Threads went live on 6th July, and – thanks to the hassle-free account creation process (you just confirm which of your Instagram accounts you want to link it to and can copy over – or edit – your bio and followers from there) – it racked up 10 million sign-ups in seven hours!
Well, I say it went live, but it’s not available in the EU, which has much stricter privacy laws than the 100+ countries it has gone live in. The upside of this is when (/if) the EU nations do get to experience Threads, thousands of marketers will have already learned the sometimes tough lessons that an early-stage app delivers.
Thanks to the link to Instagram accounts, some brands have already got massive audiences to play with, such as Netflix, which already has two million followers.
Early tips and tricks
1. Entertaining and witty posts are getting the most engagement
One of the reasons people have flocked to Threads is they’re desperate for some light relief. Things have been getting pretty heavy over at Twitter for a while now, with people keen to get invited to Bluesky to be somewhere, well, fun.
Threads is delivering on that need for light-hearted banter – and brands are getting in on the action.
2. Threads is a place for conversations
Threads is designed to encourage conversations, and savvy brands are finding simple but entertaining ways to get people talking.
Whether it’s Ben and Jerry’s asking, “What’s your favorite ice cream flavor?” or Playstation asking about people’s games of the year so far, brands are taking full advantage of people’s hype about the new platform.
3. The best results will come from original content
I know, I know, how many platforms is a social media manager supposed to juggle, right? But we all know that cross-posting the same content on Twitter, Threads, and any of the myriad apps your brand is on is not a great look – and engagement will suffer.
We have to be mindful of what people are finding funny right now, while also thinking about the overall purpose of the platform as it launches.
Posts that are witty, have no references to products and feel that bit more spontaneous and gleeful (meaning social media managers have the freedom to flex tone of voice and be more agile with content) will get the most engagement.
Brands don’t usually rock up to a new social platform this early, and people haven’t had a chance to settle in, so if your brand is going to take up valuable space on their feed without annoying people) it’ll need to be able to embody the vibe.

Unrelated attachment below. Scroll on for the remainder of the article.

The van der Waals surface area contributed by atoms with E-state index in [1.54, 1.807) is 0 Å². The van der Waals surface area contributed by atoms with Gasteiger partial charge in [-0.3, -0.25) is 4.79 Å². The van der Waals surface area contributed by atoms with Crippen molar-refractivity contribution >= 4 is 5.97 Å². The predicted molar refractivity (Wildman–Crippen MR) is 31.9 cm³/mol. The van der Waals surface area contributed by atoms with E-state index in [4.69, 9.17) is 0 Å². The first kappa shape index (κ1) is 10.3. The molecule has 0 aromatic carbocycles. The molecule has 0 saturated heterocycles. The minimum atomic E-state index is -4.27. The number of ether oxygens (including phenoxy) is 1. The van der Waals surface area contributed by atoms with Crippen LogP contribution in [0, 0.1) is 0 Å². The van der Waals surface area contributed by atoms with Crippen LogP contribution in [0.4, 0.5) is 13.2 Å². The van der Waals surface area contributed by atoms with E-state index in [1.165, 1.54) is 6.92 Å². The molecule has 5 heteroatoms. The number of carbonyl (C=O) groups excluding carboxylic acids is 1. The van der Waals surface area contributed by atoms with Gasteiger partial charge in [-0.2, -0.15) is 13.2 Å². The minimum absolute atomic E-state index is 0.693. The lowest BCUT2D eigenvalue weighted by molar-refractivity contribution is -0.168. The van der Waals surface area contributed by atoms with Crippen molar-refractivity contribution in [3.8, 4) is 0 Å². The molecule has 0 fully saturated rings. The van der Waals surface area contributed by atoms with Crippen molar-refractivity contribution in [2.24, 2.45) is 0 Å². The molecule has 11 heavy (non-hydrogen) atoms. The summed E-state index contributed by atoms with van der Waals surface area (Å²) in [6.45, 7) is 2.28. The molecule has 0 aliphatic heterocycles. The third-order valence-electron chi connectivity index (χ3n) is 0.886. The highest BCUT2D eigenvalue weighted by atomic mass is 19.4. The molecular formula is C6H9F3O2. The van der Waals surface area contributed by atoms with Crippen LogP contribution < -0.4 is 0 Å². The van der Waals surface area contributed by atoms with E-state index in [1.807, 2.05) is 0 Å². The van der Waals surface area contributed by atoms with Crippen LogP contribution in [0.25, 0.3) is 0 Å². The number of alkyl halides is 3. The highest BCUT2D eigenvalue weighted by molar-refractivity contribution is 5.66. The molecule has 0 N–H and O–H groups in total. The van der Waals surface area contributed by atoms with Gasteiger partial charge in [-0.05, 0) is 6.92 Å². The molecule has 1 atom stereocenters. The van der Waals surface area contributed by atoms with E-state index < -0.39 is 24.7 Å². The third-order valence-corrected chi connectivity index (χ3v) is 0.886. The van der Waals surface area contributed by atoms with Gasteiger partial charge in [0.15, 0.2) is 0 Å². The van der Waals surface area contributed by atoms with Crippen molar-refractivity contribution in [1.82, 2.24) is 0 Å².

Threads is brand new, and there are a lot of things we – and it – need to work out.
- Tool integration – how will it work, and how will we report on engagement?
- Native access – there’s no usable web version yet, so the app needs to be downloaded on someone’s phone. Who should this be? (Keep in mind that there’s no way to schedule posts right now either.)
- Engagement – someone needs to monitor replies – and, well, reply to them. Until we have tool integration, this is going to be someone on a phone. Who is this going to be?
- Channel mix – Threads will undoubtedly shake up brands’ social media strategies. What long-term effects will this have?
- App features – Meta launched Threads in a rush to capitalise on Twitter’s recent struggles, so it’s lacking ‘essential’ features like DMs, functional hashtags, and search (and, as of writing, it’s a bit of a bother to use gifs – they have to be saved to your phone’s gallery first). Brands will need to plan engaging and entertaining content around these limitations.
- Proactive engagement – this is a bit difficult right now as we can’t search and can’t monitor hashtags or keywords. As we’ve seen, some brands are doing this well, despite the limitations.
Threads has a few issues that we’re hoping will be addressed soon.
- Accessibility isn’t great. There’s no desktop version, no ability to add alt-text and no video captioning.
- Security and privacy issues abound. To use the app, you need to let it access a lot of personal information – like health, financial and location data.
- Deleting your account is…tricky. Deleting Threads means deleting your Instagram account. You can deactivate your account instead, which only affects your Threads account, but Meta has read the room and is looking at a way to separate Instagram and Threads enough to let people delete their Threads account if needed.
While Threads is in its very early stages, and managing an account may be a little rough, it’s a great time to experiment with creative content.
So far, Threads is a lighthearted, fun space, so keep this in mind when testing the platform. Users are more likely to engage with brands who are using a playful, down-to-earth tone of voice.
You have 500 characters to play with, images, video and your imagination. Good luck, and have fun!